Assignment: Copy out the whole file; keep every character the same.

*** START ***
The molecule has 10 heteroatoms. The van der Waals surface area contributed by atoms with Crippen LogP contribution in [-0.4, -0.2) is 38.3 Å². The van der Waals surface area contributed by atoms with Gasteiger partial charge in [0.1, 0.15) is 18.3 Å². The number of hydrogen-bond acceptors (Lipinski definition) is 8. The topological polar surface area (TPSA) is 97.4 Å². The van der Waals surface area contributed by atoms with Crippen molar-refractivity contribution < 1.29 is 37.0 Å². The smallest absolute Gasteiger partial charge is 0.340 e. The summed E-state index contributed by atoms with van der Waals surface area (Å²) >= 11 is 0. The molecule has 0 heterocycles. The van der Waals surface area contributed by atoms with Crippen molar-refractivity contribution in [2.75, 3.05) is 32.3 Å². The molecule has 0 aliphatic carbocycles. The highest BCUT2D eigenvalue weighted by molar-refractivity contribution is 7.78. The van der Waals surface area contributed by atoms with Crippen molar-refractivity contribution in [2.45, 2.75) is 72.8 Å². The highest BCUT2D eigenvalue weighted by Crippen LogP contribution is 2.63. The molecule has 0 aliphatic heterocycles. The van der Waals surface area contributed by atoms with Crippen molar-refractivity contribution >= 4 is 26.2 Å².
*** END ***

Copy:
The molecule has 10 heteroatoms. The van der Waals surface area contributed by atoms with Crippen LogP contribution in [-0.4, -0.2) is 38.3 Å². The van der Waals surface area contributed by atoms with Gasteiger partial charge in [0.1, 0.15) is 18.3 Å². The number of hydrogen-bond acceptors (Lipinski definition) is 8. The topological polar surface area (TPSA) is 97.4 Å². The van der Waals surface area contributed by atoms with Crippen molar-refractivity contribution < 1.29 is 37.0 Å². The smallest absolute Gasteiger partial charge is 0.340 e. The summed E-state index contributed by atoms with van der Waals surface area (Å²) >= 11 is 0. The molecule has 0 heterocycles. The van der Waals surface area contributed by atoms with Crippen molar-refractivity contribution in [2.75, 3.05) is 32.3 Å². The molecule has 0 aliphatic carbocycles. The highest BCUT2D eigenvalue weighted by molar-refractivity contribution is 7.78. The van der Waals surface area contributed by atoms with Crippen molar-refractivity contribution in [2.45, 2.75) is 72.8 Å². The highest BCUT2D eigenvalue weighted by Crippen LogP contribution is 2.63. The molecule has 0 aliphatic heterocycles. The van der Waals surface area contributed by atoms with Crippen molar-refractivity contribution >= 4 is 26.2 Å².